Northern Australian rainfall outlook
The chances of above-median winter rainfall are 60 to 70% over a broad area of northern Australia including the Top End, the far north Cape York Peninsula, the southern NT and Queensland (see map above). Such odds mean that for every ten years with similar climate patterns to those currently observed, about six or seven years would be expected to be wetter than average over these areas, while about three or four years would be drier. However, for many areas in the north, the median June to August rainfall is between 0 and 1 mm and even a small amount of rain would be enough to exceed the median.
The tropical Pacific has remained ENSO-neutral since mid-2012. Climate models surveyed by the Bureau of Meteorology suggest sea surface temperatures in the tropical Pacific Ocean are likely to sit on the cool side of neutral throughout the dry season.
Four of five international models surveyed by the Bureau favour the development of a negative Indian Ocean Dipole (IOD) event sometime in late 2013. A negative IOD increases the chances of above normal humidity levels and rainfall over northern and central Australia during the dry season. In addition, warmer than normal sea surface temperatures currently surround northern Australia. Warmer ocean temperatures can provide more moisture to the atmosphere, which in favourable weather conditions may result in increased rainfall.
How accurate is the outlook?
Outlook confidence is related to how consistently the oceans and broadscale climate affect Australian rainfall. During June to August, model accuracy shows the outlook to be moderately consistent over most of the NT and Queensland, except for the far south of the NT, and the far north Cape York Peninsula (see for further details below).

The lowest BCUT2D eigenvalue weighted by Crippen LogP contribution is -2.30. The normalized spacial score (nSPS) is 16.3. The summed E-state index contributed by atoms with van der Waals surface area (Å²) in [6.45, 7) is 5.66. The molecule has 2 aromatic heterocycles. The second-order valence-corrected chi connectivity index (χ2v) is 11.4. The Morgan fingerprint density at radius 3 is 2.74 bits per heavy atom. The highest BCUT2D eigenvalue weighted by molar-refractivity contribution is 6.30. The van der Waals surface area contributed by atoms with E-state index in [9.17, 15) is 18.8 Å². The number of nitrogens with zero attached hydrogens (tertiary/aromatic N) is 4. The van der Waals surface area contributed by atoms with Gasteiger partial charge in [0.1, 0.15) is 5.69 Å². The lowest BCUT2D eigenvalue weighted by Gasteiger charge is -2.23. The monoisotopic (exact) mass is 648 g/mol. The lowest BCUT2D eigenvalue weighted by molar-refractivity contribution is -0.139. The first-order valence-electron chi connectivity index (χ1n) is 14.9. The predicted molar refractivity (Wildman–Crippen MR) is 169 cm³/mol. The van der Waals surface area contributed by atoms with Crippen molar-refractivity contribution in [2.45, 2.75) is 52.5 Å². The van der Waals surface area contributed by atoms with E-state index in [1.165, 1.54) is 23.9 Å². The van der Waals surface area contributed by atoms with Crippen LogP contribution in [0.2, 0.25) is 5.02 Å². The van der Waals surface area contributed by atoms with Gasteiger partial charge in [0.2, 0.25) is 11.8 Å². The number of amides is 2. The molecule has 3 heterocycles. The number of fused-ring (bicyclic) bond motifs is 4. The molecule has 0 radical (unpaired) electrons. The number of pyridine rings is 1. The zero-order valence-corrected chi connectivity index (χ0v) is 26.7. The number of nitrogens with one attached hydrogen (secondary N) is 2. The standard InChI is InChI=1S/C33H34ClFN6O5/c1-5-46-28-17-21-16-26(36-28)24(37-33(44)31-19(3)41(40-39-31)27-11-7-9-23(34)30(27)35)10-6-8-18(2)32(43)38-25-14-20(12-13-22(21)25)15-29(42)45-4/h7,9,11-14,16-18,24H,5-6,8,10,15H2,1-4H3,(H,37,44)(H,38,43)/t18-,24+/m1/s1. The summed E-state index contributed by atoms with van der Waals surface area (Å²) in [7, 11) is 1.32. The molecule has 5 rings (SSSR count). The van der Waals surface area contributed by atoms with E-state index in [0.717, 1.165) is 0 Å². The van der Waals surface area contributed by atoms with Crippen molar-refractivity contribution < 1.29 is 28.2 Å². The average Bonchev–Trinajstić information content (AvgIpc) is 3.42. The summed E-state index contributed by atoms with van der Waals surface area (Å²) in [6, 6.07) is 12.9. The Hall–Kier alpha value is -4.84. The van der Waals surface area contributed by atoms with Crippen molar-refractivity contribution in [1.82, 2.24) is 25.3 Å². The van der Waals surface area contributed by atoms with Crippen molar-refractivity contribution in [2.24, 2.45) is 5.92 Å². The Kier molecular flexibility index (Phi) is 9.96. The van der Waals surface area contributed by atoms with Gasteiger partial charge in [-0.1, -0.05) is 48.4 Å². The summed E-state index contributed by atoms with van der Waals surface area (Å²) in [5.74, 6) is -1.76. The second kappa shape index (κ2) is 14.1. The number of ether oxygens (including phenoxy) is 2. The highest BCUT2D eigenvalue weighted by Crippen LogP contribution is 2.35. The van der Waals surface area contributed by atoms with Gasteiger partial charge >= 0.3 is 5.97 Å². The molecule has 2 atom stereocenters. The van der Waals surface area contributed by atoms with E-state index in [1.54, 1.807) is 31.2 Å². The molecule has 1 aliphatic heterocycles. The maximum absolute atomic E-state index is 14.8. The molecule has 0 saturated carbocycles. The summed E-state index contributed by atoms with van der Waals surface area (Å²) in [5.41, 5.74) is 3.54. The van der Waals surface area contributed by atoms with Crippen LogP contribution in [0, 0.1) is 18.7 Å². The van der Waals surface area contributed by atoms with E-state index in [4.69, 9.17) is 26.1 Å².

Climatologists will continue to monitor conditions and outlooks closely for any further developments over the coming months, with information on the likelihood of El Niño available fortnightly at the ENSO Wrap-Up. For a summary of Pacific and Indian Ocean outlooks, please see the Climate Model Summary.
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More rainfall outlook maps, tables and graphs
An expanded set of seasonal rainfall outlook maps and tables, including the probabilities of seasonal rainfall exceeding given totals (e.g. chance of receiving at least 200 mm), is available from Water and the Land.
Outlook confidence (or accuracy) is measured by comparing how often the outlook favoured a particular category (for instance, when above median rainfall was more likely to occur than below median rainfall in a particular season), and that the more likely category was then subsequently observed. This measurement of skill is known as "Percent Consistent", and has been tested over the period from 1981 to 2010.
Strong consistency means that tests of the model on historical data show a strong relationship between the most likely outlook category (above/below median) and the verifying observation (above/below median). In areas with strong consistency, relatively high confidence can be placed in future outlook probabilities. Very weak consistency means the historical relationship, and therefore outlook confidence, is low. In the places and seasons where the outlooks are most skilful, the category of the eventual outcome (above or below median) is consistent with the category favoured in the outlook about 75% of the time. In the least skilful areas, the outlooks perform no better than chance.